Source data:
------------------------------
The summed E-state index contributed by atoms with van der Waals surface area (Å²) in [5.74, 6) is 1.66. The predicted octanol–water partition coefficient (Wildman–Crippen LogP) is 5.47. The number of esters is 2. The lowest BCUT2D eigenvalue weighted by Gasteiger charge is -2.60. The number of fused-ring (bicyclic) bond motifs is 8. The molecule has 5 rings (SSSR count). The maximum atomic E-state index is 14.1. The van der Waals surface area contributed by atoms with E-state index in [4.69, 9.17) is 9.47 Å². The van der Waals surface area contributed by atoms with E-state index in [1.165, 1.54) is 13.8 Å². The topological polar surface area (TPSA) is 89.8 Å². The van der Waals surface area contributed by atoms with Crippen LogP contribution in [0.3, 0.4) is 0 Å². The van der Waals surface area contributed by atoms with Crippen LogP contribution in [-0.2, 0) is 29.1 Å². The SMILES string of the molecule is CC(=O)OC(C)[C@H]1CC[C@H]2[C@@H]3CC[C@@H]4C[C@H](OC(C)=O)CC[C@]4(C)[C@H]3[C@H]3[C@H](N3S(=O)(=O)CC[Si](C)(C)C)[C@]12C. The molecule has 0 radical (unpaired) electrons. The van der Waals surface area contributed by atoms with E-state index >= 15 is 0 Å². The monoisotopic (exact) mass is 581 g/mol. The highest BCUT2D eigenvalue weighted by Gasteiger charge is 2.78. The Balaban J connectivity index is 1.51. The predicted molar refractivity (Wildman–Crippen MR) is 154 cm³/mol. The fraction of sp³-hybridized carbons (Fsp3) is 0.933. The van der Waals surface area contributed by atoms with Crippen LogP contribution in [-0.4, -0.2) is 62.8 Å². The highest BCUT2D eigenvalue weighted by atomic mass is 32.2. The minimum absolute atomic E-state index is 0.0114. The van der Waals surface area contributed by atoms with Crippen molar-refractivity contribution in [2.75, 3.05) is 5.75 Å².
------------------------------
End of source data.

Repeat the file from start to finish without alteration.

The summed E-state index contributed by atoms with van der Waals surface area (Å²) in [5.74, 6) is 1.66. The predicted octanol–water partition coefficient (Wildman–Crippen LogP) is 5.47. The number of esters is 2. The lowest BCUT2D eigenvalue weighted by Gasteiger charge is -2.60. The number of fused-ring (bicyclic) bond motifs is 8. The molecule has 5 rings (SSSR count). The maximum atomic E-state index is 14.1. The van der Waals surface area contributed by atoms with E-state index in [4.69, 9.17) is 9.47 Å². The van der Waals surface area contributed by atoms with E-state index in [1.165, 1.54) is 13.8 Å². The topological polar surface area (TPSA) is 89.8 Å². The van der Waals surface area contributed by atoms with Crippen LogP contribution in [0.3, 0.4) is 0 Å². The van der Waals surface area contributed by atoms with Crippen LogP contribution in [-0.2, 0) is 29.1 Å². The SMILES string of the molecule is CC(=O)OC(C)[C@H]1CC[C@H]2[C@@H]3CC[C@@H]4C[C@H](OC(C)=O)CC[C@]4(C)[C@H]3[C@H]3[C@H](N3S(=O)(=O)CC[Si](C)(C)C)[C@]12C. The molecule has 0 radical (unpaired) electrons. The van der Waals surface area contributed by atoms with E-state index >= 15 is 0 Å². The monoisotopic (exact) mass is 581 g/mol. The highest BCUT2D eigenvalue weighted by Gasteiger charge is 2.78. The Balaban J connectivity index is 1.51. The predicted molar refractivity (Wildman–Crippen MR) is 154 cm³/mol. The fraction of sp³-hybridized carbons (Fsp3) is 0.933. The van der Waals surface area contributed by atoms with Crippen LogP contribution in [-0.4, -0.2) is 62.8 Å². The highest BCUT2D eigenvalue weighted by atomic mass is 32.2. The minimum absolute atomic E-state index is 0.0114. The van der Waals surface area contributed by atoms with Crippen molar-refractivity contribution in [2.75, 3.05) is 5.75 Å².